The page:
EFPIA calls for an ambitious EU approach to the challenge of NCDs

According to WHO Europe, the European Region is the most affected by NCDs globally. The major NCDs (cardiovascular diseases, cancer, chronic respiratory diseases, diabetes, and neurological diseases, such as Alzheimer's Disease) account for 86% of deaths and 77% of the disease burden in the Region.[1] In addition to the personal toll that NCDs are having, they also inflict immense pressure on healthcare systems, both financially and structurally, due to the long duration and complications of the conditions.[2] At the same time, with an ageing population, the prevalence of these diseases will continue to grow.
The scale of the NCDs challenge calls for a coordinated response that enables strong policy alignment across Europe with ambitious targets. The renewed political attention through the EU NCDs initiative is highly encouraging as a first step in the process towards a broader ambitious framework, but must go further. Post COVID-19, European healthcare systems need a strong political mandate to reorganise care pathways towards improved integration of services, patient experiences and health outcomes for people with chronic conditions. Sustainable, EU-wide change must be enabled by strong political commitment and accountability towards setting specific, comparable, impactful key indicators and targets for NCDs in the EU NCDs Initiative.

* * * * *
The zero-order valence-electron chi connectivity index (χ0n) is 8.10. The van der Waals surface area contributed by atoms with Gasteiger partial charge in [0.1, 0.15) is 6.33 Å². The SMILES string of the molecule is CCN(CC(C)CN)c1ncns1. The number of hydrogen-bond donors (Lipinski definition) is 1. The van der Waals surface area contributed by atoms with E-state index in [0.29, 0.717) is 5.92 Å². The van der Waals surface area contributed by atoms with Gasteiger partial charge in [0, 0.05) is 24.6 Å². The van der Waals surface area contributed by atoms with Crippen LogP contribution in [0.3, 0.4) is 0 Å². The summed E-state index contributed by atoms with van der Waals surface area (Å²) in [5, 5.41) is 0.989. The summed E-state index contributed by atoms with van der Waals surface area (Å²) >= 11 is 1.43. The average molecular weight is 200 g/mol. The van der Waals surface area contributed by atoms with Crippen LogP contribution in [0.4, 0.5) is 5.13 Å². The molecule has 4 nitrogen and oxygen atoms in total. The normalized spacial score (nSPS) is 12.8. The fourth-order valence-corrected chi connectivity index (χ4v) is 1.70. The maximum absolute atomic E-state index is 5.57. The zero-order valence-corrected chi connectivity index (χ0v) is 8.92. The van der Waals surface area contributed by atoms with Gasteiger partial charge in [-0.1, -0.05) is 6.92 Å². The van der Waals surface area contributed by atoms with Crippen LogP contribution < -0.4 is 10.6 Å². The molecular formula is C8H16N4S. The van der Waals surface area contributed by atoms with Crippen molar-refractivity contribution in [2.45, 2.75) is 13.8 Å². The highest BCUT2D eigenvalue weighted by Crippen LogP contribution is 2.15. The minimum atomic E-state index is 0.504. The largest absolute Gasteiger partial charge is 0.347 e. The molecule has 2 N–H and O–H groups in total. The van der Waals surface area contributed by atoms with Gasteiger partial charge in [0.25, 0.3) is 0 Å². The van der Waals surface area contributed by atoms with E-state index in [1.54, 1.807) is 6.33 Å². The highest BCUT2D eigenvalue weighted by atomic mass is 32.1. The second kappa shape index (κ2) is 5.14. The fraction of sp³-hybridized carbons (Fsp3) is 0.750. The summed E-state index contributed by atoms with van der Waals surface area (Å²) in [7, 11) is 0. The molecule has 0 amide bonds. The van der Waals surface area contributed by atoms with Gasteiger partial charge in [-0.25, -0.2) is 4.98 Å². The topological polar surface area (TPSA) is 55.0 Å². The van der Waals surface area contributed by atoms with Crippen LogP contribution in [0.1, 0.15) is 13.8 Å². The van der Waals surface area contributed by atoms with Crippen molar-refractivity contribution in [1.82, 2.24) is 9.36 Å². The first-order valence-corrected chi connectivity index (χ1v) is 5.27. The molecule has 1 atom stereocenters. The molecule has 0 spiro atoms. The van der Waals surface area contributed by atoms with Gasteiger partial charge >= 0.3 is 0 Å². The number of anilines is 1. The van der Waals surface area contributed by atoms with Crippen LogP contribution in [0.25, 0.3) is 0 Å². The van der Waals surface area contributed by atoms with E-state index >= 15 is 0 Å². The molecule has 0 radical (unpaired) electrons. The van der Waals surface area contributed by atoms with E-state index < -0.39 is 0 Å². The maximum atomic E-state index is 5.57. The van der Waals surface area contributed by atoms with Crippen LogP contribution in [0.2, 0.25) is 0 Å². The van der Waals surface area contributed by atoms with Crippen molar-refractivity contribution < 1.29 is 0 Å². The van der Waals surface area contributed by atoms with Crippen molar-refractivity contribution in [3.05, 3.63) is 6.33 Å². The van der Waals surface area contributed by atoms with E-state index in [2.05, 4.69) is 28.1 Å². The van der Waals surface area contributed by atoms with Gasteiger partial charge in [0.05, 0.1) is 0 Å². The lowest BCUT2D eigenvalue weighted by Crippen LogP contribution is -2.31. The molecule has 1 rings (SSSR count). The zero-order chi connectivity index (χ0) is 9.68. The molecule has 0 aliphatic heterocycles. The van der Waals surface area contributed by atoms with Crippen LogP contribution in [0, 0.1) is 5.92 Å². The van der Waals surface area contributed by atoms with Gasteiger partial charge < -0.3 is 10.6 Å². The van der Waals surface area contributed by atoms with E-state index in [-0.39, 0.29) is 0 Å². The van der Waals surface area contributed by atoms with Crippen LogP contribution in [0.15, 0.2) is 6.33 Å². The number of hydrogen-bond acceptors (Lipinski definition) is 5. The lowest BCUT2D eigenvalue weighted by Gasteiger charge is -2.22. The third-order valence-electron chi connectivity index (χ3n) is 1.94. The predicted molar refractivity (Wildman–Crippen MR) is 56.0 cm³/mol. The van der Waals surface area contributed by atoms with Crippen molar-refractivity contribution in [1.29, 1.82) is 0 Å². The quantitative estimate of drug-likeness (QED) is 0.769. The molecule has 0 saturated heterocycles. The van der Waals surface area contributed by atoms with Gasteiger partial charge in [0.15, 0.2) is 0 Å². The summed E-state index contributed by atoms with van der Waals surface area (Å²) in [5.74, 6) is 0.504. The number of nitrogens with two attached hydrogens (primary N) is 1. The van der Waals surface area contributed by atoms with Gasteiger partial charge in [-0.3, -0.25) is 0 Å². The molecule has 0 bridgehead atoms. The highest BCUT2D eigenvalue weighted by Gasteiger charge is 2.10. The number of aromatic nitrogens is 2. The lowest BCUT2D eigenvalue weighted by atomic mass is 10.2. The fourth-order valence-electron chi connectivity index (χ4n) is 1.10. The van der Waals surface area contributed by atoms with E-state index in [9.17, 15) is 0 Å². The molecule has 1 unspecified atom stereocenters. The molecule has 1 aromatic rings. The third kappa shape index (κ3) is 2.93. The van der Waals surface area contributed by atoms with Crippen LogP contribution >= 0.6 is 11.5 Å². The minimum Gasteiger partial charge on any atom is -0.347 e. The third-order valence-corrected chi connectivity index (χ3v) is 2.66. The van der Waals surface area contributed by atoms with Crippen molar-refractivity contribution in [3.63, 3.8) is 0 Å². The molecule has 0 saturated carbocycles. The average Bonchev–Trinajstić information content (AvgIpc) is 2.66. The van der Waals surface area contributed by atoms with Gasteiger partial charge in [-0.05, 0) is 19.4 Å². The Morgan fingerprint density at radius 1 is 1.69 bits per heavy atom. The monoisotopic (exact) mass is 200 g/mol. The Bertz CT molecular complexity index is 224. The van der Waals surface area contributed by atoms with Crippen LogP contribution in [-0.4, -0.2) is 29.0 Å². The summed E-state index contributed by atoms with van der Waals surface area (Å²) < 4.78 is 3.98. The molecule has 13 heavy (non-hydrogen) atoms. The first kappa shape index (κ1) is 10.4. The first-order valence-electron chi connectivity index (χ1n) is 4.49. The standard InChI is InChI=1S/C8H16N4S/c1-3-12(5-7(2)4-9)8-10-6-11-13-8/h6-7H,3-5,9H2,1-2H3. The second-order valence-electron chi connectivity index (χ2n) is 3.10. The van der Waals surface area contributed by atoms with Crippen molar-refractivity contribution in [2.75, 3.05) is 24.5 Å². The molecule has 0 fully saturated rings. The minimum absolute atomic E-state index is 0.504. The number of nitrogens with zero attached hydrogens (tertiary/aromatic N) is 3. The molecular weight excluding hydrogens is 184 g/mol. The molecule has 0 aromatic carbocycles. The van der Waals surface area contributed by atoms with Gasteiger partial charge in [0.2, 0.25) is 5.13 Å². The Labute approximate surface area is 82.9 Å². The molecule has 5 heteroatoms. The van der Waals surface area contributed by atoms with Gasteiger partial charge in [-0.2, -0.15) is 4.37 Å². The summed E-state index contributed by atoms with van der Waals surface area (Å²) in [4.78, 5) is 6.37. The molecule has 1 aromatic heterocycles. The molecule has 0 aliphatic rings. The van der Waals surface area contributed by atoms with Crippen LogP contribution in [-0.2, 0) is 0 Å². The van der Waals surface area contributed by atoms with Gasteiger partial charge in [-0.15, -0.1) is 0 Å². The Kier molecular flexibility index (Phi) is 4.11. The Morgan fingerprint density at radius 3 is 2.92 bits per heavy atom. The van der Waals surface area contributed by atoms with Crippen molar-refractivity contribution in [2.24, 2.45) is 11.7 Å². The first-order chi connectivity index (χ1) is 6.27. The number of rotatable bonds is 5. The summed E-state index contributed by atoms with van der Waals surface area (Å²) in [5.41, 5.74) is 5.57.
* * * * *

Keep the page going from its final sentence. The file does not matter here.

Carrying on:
EFPIA believes the EU NCDs Initiative has the potential to place considerable focus on health promotion and disease prevention, which is one of the most efficient ways to reduce the impact that NCDs have on people, health systems and economies. It will be crucial that the initiative also prioritises secondary prevention. Better screening for earlier detection, timely diagnosis, as well as access to innovative treatments can make a meaningful difference for patients’ health outcomes and quality of life. By appropriately and effectively managing a disease, we can significantly improve long-term health outcomes, and avoid complications that lead to unnecessary healthcare costs. Fundamentally, it is a vital step towards rebuilding more resilient and more sustainable healthcare and social systems.
The members of EFPIA’s disease-specific working groups look forward to working together with the NCDs stakeholder community, the European Commission and Member States in shaping an ambitious new EU approach to the challenge of NCDs.

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